Turkey has become a principal financial hub for terrorists under the leadership of Prime Minister Recep Tayyip Erdogan, whose government has helped Iran skirt sanctions, supported jihadi groups in Syria, and provided financial backing to Hamas, according to a new report by the Foundation for Defense of Democracies (FDD).
Turkey, a key U.S. ally, "has turned a blind eye" to terror financing and is potentially on the verge of crossing the line to becoming an official state sponsor of terrorism, according to the Friday report, which cites the Erdogan government’s close ties to some of the world’s top terror organizations and operatives.
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The report comes just a day after 84 U.S. lawmakers and former government officials urged President Barack Obama to confront Erdogan over his harsh repression of political opponents.
As Turkey’s support for terrorism expands, the Obama administration has remained silent out of fear of offending Erdogan, whom the White House considers a strategic asset, according to the report authored by FDD’s Jonathan Schanzer, a former terrorism finance analyst at the U.S. Treasury Department.
The Obama administration "has remained on the sidelines, expressing relatively mild concern about the crackdowns on law enforcement officials and the jailing of journalists, while electing not to mention terrorism finance issues publicly," the report states.
"Washington’s silence stems from fears of a fall-out with Turkey, which has been a crucial ally over the years, and is situated strategically at the intersection of Europe and the Middle East," according to the report. "But Turkey’s actions constitute a direct challenge to Washington’s sanctions regime."
The report catalogues in detail Turkey’s cozy relationship with jihadi groups, terrorist operatives, and the Iranian regime.
Last year, "Turkey was involved in a massive sanctions-busting scheme with Tehran," according to the report. "Now known as ‘gas-for-gold,’ the scheme helped the Iranian regime gain some $13 billion" despite international sanctions meant to stop such deals.
Additionally, over 2,000 Iranian companies are reportedly registered in Turkey, where pro-Erdogan political elites have been accused of facilitating large cash transfers with Tehran.
Turkey’s top intelligence agency is also believed to be working with Iran in a bid to "scuttle intelligence operations" aimed at stopping Iran’s nuke program, according to the report.
Erdogan has also gone to great lengths to bolster extremist rebel groups in Syria, according to the report, which cites "mounting evidence suggests that Turkey has been directly or indirectly arming, training, and even financing Sunni jihadi groups" in the country.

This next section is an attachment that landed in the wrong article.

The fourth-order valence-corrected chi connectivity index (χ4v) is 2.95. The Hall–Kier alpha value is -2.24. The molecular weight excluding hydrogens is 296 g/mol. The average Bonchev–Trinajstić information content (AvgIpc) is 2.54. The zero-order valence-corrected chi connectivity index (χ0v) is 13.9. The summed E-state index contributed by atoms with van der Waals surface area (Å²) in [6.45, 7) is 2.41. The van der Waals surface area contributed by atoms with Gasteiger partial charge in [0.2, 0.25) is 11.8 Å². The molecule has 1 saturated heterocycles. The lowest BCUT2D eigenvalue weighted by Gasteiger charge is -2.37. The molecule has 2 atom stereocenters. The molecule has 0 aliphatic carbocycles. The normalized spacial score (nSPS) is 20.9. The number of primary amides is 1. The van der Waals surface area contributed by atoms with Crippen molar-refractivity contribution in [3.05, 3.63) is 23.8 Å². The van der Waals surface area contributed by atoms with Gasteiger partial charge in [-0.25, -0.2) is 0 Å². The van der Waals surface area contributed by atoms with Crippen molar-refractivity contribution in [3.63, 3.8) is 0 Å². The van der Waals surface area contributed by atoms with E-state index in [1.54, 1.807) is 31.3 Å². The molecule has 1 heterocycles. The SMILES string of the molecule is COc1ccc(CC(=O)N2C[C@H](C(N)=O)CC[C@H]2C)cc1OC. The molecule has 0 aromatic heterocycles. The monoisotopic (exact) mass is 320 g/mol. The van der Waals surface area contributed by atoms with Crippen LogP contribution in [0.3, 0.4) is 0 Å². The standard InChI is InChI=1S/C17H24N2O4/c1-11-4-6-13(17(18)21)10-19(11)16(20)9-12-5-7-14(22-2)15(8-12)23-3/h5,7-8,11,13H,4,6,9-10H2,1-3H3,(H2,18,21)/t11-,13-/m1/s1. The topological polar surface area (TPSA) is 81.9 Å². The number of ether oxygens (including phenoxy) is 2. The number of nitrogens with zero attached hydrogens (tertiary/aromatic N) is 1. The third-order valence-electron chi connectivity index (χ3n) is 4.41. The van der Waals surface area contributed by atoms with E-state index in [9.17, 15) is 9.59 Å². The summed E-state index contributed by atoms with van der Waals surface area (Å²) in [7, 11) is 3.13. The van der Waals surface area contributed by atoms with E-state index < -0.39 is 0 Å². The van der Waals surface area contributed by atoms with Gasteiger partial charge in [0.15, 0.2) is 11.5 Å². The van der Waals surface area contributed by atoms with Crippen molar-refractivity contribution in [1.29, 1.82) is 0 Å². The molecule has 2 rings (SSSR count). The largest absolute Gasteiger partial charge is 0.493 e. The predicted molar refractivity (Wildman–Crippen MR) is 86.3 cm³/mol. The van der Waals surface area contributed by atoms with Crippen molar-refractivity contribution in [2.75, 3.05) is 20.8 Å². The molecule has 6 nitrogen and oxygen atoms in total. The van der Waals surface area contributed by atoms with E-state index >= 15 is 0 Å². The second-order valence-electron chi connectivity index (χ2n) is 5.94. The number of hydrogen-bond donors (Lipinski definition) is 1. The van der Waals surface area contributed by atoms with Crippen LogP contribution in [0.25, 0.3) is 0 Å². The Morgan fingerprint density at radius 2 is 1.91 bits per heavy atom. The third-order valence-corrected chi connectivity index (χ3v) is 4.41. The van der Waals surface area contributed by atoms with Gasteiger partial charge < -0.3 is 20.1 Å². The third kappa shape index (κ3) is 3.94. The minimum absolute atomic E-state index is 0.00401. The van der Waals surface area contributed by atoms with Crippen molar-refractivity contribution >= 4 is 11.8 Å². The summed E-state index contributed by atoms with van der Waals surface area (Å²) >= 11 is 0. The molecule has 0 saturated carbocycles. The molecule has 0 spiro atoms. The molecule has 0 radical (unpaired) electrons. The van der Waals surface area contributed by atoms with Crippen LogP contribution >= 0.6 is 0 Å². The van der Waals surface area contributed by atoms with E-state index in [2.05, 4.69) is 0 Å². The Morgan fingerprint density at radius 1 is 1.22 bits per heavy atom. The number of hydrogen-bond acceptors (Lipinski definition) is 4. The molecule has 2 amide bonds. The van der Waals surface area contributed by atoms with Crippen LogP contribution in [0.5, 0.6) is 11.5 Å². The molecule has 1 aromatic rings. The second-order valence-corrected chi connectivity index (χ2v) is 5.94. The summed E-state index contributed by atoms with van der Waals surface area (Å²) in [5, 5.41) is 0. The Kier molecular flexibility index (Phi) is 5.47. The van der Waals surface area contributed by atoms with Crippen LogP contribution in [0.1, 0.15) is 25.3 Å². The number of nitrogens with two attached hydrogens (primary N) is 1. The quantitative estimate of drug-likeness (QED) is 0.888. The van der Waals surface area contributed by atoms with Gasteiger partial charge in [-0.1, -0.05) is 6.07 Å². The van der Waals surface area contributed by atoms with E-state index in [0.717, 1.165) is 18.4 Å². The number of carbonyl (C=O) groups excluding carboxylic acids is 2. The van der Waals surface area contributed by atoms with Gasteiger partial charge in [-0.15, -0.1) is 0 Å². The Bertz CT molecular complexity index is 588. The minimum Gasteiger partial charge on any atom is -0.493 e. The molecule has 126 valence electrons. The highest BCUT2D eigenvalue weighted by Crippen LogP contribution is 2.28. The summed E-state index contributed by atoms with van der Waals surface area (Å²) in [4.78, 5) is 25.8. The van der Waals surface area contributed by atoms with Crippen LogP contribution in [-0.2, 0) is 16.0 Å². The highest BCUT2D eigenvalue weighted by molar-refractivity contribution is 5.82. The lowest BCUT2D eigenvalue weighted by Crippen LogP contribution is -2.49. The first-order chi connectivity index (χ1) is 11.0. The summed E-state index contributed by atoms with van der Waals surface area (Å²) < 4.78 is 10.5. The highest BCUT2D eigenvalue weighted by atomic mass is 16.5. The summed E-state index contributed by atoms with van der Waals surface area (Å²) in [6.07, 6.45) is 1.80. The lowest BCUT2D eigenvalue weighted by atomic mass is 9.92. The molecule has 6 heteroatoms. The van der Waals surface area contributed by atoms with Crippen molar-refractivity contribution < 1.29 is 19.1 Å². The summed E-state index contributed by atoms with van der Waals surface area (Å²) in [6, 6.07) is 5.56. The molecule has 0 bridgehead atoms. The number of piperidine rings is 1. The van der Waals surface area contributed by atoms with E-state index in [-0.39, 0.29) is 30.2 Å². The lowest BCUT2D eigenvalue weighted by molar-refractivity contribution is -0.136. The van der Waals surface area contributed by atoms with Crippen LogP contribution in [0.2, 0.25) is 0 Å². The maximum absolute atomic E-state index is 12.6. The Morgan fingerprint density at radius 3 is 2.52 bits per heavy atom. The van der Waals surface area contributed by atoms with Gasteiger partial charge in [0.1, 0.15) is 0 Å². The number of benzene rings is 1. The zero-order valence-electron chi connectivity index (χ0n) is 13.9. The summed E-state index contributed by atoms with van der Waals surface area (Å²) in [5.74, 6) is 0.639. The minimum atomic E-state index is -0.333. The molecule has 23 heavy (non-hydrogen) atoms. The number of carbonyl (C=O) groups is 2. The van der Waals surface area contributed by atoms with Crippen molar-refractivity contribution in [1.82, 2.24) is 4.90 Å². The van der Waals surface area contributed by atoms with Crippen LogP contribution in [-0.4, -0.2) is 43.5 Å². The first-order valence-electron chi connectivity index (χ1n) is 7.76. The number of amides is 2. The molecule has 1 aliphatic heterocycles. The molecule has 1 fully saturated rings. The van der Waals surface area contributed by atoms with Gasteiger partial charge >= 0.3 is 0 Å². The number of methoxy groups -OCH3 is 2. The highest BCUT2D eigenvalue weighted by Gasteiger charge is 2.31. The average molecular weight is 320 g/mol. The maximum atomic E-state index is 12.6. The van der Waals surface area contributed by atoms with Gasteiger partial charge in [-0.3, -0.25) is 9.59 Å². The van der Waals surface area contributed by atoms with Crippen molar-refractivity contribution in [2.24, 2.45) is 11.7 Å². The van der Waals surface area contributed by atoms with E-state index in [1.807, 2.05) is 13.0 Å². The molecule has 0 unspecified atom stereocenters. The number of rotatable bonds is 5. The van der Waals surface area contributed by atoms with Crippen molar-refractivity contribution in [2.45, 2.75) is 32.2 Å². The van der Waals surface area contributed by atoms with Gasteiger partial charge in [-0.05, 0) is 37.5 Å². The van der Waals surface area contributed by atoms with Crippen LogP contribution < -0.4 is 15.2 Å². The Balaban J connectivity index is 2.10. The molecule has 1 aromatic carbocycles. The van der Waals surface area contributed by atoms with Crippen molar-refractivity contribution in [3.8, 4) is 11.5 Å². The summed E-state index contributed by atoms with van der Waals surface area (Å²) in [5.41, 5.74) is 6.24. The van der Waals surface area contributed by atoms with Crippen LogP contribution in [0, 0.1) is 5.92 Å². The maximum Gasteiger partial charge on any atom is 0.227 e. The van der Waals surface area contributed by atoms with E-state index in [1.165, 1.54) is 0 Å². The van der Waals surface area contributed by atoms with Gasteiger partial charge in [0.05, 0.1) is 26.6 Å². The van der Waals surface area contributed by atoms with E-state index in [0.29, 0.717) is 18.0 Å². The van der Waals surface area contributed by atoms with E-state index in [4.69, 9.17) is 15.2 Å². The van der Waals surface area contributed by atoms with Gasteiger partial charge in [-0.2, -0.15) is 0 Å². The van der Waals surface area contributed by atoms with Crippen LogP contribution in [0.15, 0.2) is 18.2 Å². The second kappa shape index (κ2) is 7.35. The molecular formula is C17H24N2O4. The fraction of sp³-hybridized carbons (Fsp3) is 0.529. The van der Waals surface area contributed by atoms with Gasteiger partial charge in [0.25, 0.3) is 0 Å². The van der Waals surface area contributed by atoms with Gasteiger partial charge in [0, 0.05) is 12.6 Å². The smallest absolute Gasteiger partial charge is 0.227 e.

Turkey reportedly sent 47 tons of weapons to Syrian rebels during a six-month period in 2013, according to the report.
There are "few questions that it has been Turkish policy to provide support to a range of rebel factions," the report states. "Turkey now appears to allow a broad spectrum of anti-Assad forces, including those with radical ideologies, to operate on Turkish territory."
"Jihadi personnel and finances" have been identified as flowing from Turkey to Syria.
Israeli military officials have additionally claimed that "Syrian al Qaeda groups were training in three separate bases in the Turkish provinces."
Erdogan has also been exposed for having a close friendship with Yasin al-Qadi, a Saudi Arabian businessman who has faced sanctions for his financial ties to al Qaeda, Osama bin Laden, and other terrorist fronts.
Hamas has become another ally of the Erdogan government, which has held meetings with the terror group’s senior leadership and allows one of its key operative to work in Turkey.
Senior Hamas leader Saleh al-Aruri has been living in Turkey, "where he has been allegedly involved in the financing and logistics of Hamas operations," according to the report, which states that "al-Aruri may be raising funds on Turkish soil that go to support terrorism."
This coincides with "broader Turkish support" for Hamas, including political cover and financial backing.
Turkey has even inked a $4 billion deal with a Chinese missile firm that has been sanctioned "multiple times by the U.S. for selling prohibited missile technology to Iran," according to the report.
Turkey’s deal with the controversial China Precision Machinery Import and Export Corp appears "to be a direct attempt to undermine the U.S.-led sanctions against Iran," the report states.
The Turkish government’s growing ties to terror have come amid a corruption scandal that has rocked Erdogan’s AKP political party, which has "purged the investigators, prosecutors, and journalists involved" in exposing the corruption.
FDD’s Schanzer warned that left unchecked by the United States and the rest of the international community, "Turkey’s terrorism finance problems could fester further."
"These problems have already raised questions about whether Turkey currently serves as a barrier to extremism from the Middle East," Schanzer said.